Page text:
After proper examination and diagnosis, 3 patients with infrabony defect were selected from the Department of Periodontology and Implantology. Initial therapy consisting of oral hygiene instructions, supra and subgingival scaling, and root planing under local anesthesia was performed. 6 weeks after the initial therapy, surgical therapy was initiated. Prior to surgery at baseline, clinical measurements including probing pocket depth (PPD), clinical attachment loss (CAL), and gingival recession (GR) were recorded with Florida Probe (Florida Probe Corporation, Gainesville, FL, USA) with a constant probing force of 15 gm (pressure −154 N/cm2), tip diameter of 0.45 mm, precision of 0.2 mm and a probe length of 11 mm and William’s graduated probe. At Baseline an intraoral periapical radiograph was taken of selected site with long cone (XCP Rinn, Dentsply) paralleling technique. Radiographic measurements were obtained by utilizing a film mount with millimeter grid scale (Nix Company Ltd., Tokyo, Japan). These are pocket-mount-type grids for intraoral film. Grid scale lines are printed at 1 mm intervals with bold lines at 5 mm intervals. The developed IOPA films were inserted in the mount to evaluate radiographic defect depth (DD), which is measured from the crest of bone to the base of bony defect. All the clinical and radiographic measurements were again recorded at 6 months post-operatively.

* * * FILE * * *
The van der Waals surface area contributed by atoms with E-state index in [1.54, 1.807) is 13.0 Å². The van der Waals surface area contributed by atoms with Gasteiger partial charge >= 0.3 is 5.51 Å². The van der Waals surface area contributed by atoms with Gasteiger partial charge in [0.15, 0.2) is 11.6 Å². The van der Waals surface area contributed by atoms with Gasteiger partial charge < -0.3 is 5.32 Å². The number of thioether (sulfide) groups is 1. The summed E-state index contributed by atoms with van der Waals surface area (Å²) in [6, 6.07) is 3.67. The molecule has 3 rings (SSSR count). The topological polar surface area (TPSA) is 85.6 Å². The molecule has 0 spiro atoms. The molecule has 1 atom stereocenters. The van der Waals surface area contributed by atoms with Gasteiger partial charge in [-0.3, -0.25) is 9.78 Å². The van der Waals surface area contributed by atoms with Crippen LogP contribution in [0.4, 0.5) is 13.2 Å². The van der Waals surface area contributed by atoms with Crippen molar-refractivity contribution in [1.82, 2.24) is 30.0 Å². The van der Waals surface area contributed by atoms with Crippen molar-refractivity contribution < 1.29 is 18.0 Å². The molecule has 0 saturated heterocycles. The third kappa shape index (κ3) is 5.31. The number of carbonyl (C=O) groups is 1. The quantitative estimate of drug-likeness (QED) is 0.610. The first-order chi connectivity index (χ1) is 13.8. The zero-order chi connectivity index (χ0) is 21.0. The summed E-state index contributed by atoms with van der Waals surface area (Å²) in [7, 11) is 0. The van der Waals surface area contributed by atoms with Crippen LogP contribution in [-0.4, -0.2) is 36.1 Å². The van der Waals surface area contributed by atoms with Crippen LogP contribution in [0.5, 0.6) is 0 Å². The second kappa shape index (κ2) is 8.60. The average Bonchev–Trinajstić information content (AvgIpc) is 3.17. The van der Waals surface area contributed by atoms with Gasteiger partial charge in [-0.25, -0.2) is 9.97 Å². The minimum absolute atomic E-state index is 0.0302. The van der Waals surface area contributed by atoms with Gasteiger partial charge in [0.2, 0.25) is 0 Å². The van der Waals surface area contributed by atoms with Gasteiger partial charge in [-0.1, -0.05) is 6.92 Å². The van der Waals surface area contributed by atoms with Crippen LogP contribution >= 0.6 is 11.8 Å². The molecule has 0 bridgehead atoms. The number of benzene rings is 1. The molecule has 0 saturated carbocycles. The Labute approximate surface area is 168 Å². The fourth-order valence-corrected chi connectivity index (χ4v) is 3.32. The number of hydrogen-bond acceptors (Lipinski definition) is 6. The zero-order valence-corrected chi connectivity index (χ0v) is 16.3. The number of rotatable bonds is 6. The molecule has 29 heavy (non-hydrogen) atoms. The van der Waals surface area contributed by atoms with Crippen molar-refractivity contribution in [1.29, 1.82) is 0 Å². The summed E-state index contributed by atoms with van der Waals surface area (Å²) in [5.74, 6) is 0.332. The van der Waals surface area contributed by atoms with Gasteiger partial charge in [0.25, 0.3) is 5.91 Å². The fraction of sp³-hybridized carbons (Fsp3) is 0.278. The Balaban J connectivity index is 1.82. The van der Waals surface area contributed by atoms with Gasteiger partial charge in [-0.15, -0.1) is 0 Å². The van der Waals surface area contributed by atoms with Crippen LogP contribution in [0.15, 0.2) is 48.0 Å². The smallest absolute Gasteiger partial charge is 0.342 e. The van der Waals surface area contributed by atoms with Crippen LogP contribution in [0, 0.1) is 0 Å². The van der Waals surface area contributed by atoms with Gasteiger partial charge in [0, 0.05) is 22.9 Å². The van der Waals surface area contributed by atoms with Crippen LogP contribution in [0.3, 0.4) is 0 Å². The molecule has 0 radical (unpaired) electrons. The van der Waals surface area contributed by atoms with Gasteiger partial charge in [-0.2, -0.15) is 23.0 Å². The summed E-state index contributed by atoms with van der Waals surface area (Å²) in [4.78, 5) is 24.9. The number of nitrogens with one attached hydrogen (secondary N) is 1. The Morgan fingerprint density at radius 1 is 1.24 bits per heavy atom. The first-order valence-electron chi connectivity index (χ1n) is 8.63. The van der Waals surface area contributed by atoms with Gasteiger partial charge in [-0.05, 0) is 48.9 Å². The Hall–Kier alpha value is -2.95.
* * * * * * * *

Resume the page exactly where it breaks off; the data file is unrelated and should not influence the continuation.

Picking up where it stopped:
Case 1. A 35-year-old female patient presented with clinical and radiographic measurements on mesial surface of 46 (see Table 1).
Case 2. A 40-year-old male patient presented with clinical and radiographic measurements on mesial surface of 36 (see Table 2).
Case 3. A 38-year-old male patient presented with clinical and radiographic measurements on mesial surface of 36 (see Table 3).
2.1. Surgical Procedure
Immediately before the surgical treatment, the patients were made to rinse the mouth with 0.2% chlorhexidine gluconate solution for 1 minute. The Patients were draped to expose only the oral cavity. Asepsis was maintained throughout the entire procedure. The area subjected to surgery was anaesthetized by nerve block or infiltration anaesthesia, depending upon the surgical site, using local anaesthetic solution 2% solution xylocaine containing 1 : 100,000 epinephrine.
Conventional approach consisting in a periodontal access flap was initiated by intracrevicular (sulcular) incisions using Bard-Parker number 12 and 15 surgical blades on the buccal and lingual aspects. A tooth each mesial and distal to the defect associated tooth were included in the flap.
Full-thickness (mucoperiosteal) flap was reflected using a periosteal elevator (24 G Hu-Friedy, USA) to expose alveolar bone in area of osseous defect. The osseous defect was debrided off granulation tissue using hand instruments (Gracey Curettes, Hu-Friedy, USA) and ultrasonic instruments (EMS, Minipiezon), thus exposing the root surface, alveolar bone, and periodontal ligament. Intramarrow penetration was performed with a half-round bur, in case of insufficient bleedings from the walls of the lesion.